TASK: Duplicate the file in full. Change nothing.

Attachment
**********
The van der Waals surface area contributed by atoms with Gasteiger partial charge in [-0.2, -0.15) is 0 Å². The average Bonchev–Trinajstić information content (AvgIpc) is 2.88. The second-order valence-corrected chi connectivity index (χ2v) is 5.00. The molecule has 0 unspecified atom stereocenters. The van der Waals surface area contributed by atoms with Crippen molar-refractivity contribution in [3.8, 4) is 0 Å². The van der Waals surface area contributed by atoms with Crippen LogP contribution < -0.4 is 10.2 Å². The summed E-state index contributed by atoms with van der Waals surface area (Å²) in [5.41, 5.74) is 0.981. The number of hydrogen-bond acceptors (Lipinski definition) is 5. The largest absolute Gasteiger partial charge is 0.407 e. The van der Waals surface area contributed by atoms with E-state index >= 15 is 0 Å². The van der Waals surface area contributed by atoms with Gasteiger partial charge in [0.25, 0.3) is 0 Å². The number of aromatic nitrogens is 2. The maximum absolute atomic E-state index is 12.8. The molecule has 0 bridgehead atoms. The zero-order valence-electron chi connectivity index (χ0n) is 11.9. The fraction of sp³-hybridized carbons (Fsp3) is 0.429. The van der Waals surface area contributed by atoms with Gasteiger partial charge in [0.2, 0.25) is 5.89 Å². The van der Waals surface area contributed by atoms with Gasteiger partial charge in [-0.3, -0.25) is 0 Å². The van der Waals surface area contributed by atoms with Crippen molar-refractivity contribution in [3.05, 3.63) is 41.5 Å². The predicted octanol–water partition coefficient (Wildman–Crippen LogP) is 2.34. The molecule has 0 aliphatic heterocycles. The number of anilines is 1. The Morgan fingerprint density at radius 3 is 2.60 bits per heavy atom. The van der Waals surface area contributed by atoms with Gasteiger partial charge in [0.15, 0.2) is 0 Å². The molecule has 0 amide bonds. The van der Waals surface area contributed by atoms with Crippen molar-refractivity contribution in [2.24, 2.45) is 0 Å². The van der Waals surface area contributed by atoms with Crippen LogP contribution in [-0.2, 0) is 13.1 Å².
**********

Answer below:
The van der Waals surface area contributed by atoms with Gasteiger partial charge in [-0.2, -0.15) is 0 Å². The average Bonchev–Trinajstić information content (AvgIpc) is 2.88. The second-order valence-corrected chi connectivity index (χ2v) is 5.00. The molecule has 0 unspecified atom stereocenters. The van der Waals surface area contributed by atoms with Crippen molar-refractivity contribution in [3.8, 4) is 0 Å². The van der Waals surface area contributed by atoms with Crippen LogP contribution < -0.4 is 10.2 Å². The summed E-state index contributed by atoms with van der Waals surface area (Å²) in [5.41, 5.74) is 0.981. The number of hydrogen-bond acceptors (Lipinski definition) is 5. The largest absolute Gasteiger partial charge is 0.407 e. The van der Waals surface area contributed by atoms with E-state index >= 15 is 0 Å². The van der Waals surface area contributed by atoms with Gasteiger partial charge in [0.25, 0.3) is 0 Å². The number of aromatic nitrogens is 2. The maximum absolute atomic E-state index is 12.8. The molecule has 0 bridgehead atoms. The zero-order valence-electron chi connectivity index (χ0n) is 11.9. The fraction of sp³-hybridized carbons (Fsp3) is 0.429. The van der Waals surface area contributed by atoms with Gasteiger partial charge in [0.2, 0.25) is 5.89 Å². The van der Waals surface area contributed by atoms with Gasteiger partial charge in [-0.3, -0.25) is 0 Å². The van der Waals surface area contributed by atoms with Crippen molar-refractivity contribution in [3.05, 3.63) is 41.5 Å². The predicted octanol–water partition coefficient (Wildman–Crippen LogP) is 2.34. The molecule has 0 aliphatic heterocycles. The number of anilines is 1. The Morgan fingerprint density at radius 3 is 2.60 bits per heavy atom. The van der Waals surface area contributed by atoms with Gasteiger partial charge in [0.15, 0.2) is 0 Å². The molecule has 0 amide bonds. The van der Waals surface area contributed by atoms with Crippen molar-refractivity contribution in [2.24, 2.45) is 0 Å². The van der Waals surface area contributed by atoms with Crippen LogP contribution in [-0.2, 0) is 13.1 Å².